Pistons flat in losing ninth straight

Terry Foster
The Detroit News

Portland, Ore. — The Pistons will finish a grueling and unproductive four-games-in-five nights western road swing in Utah Saturday night in search of anything positive and productive to take home.

They enter the game winless on the trip and with questions that need to be answered. They also enter with a nine-game losing streak after getting dusted 118-99 by the Portland Trail Blazers, their worst loss on the trip.

The game turned into a glorified scrimmage for the Blazers (43-20) and a bloodbath for the Pistons.

But there were questions that came out of this game. Why did the Pistons abandon the ground-and-pound offense initiated by point guard Reggie Jackson and forward Greg Monroe? The Moose had 15 points on 10 shots in the first half and just four points and four shots in the second.

"I always go with something that is working," Monroe said. "Stan (Van Gundy) obviously saw something differently. I trust what he does. I just run what everybody else calls. I can't be out there running my own stuff. That is what they called and we ran it."

Jackson played one of his strongest floor games. He finished with 11 points and 10 assists and found Andre Drummond (16 points and 17 rebounds) and Monroe inside in the first half. The Pistons got away from it in the second half although, they scored 32 points in the third quarter.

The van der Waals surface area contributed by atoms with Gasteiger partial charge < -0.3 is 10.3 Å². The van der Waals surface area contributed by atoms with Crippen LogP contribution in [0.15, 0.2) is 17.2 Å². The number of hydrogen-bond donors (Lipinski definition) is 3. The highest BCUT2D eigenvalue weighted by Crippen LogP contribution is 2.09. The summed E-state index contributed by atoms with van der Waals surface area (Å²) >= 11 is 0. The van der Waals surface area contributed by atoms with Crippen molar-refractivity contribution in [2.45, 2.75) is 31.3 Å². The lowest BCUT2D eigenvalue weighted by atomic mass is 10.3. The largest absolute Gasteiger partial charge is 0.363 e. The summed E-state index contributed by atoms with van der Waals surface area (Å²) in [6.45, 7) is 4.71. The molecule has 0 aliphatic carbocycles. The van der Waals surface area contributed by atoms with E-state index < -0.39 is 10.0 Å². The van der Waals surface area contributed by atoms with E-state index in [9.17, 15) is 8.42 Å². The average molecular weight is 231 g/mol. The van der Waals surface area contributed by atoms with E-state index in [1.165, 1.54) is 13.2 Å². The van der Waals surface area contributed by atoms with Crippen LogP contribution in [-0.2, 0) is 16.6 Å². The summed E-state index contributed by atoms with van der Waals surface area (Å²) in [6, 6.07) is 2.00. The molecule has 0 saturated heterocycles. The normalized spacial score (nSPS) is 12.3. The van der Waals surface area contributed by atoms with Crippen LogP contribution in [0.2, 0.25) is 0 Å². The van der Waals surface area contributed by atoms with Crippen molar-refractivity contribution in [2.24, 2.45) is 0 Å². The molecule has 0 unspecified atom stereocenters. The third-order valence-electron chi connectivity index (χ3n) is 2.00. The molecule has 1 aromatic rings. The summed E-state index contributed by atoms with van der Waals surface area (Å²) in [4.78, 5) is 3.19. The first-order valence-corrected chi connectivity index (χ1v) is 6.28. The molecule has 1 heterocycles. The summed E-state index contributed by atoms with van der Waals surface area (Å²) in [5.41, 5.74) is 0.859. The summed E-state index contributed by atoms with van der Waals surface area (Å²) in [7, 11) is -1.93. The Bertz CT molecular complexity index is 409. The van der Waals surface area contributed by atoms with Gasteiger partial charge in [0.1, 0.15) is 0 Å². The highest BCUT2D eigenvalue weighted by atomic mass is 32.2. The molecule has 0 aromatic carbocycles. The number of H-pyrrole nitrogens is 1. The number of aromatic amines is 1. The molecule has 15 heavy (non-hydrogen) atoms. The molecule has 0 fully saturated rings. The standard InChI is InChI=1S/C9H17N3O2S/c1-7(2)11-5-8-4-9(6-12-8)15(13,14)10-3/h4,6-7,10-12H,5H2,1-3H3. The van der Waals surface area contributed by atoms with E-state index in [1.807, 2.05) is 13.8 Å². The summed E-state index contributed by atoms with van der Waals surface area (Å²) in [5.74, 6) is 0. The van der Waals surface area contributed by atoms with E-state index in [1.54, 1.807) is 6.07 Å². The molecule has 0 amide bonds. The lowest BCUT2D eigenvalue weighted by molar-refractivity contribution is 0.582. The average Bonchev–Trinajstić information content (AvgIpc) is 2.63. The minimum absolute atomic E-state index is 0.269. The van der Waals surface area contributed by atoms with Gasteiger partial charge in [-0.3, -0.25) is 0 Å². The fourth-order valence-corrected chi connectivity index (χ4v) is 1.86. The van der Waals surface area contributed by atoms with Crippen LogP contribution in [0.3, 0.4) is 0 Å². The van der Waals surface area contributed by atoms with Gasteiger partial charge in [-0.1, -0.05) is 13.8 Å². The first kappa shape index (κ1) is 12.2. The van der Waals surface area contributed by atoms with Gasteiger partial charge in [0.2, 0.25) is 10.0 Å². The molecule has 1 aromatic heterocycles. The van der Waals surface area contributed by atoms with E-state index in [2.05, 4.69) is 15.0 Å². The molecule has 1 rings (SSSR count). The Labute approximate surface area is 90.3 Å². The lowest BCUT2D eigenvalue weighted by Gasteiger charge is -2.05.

But they could not stop the Blazers, who shot 57.5 percent from the field and moved the ball around like pinball wizards. But Jackson said it was not his call to stop feeding it to Monroe. It was a coach's decision.

"The coach makes the calls," Jackson said. "Greg was hot. I am not sure what happened after that. He definitely was abusing his guy all night. He stopped him sometimes but not enough to take the ball out of his hands. He made plays for us, made the defense collapse and he was a problem tonight. He is one of the best post scorers in the league and we have to continue to keep him in the offense."

It is doubtful Monroe could have won this game by himself. The Trail Blazers worked the ball around the perimeter and made open shots and difficult ones. Damien Lillard often blew by Jackson and finished with 28 points and nine assists.

He was dangerous in the lane and peppered the Pistons for five 3-point baskets. LaMarcus Aldridge hit tough mid-range jumpers, often with Monroe in his face, and finished with 22 points and seven rebounds. Aldridge and Lillard are always dangerous. But what sank the Pistons were bench players Chris Kaman, who had 14 points and six rebounds, and Meyers Leonard, who chipped in 15 points.

"I think we could have been better (defensively)," Jackson said. "When the defense gives you something you have to take advantage of it and they did so. We wanted to wrap them up but the best way to stop a train is to stop it before it gets moving."

This train kept a rolling all night long, and it allowed the Trail Blazers to rest starters before they begin a long, five-game trip.

The Pistons committed just six turnovers, which was one of their few bright spots.

It was a pretty ho-hum game but there was some excitement with 1:05 remaining when reserves Shawne Williams of the Pistons and Joel Freeland of the Blazers got into an argument. Earlier Williams and Leonard had lightly bumped shoulders and had words.

Freeland confronted Williams and they jawed at one another. Williams appeared to bump heads with Freeland and Freeland bumped him with his head. Both were ejected.

Someone asked Van Gundy if it showed that his players still care. He shrugged it off.

"I don't care," he said. "The thing that makes me think guys care is watching them play defense. I don't really care about fighting or not fighting or anything else. I'm not mad at him, but so what?"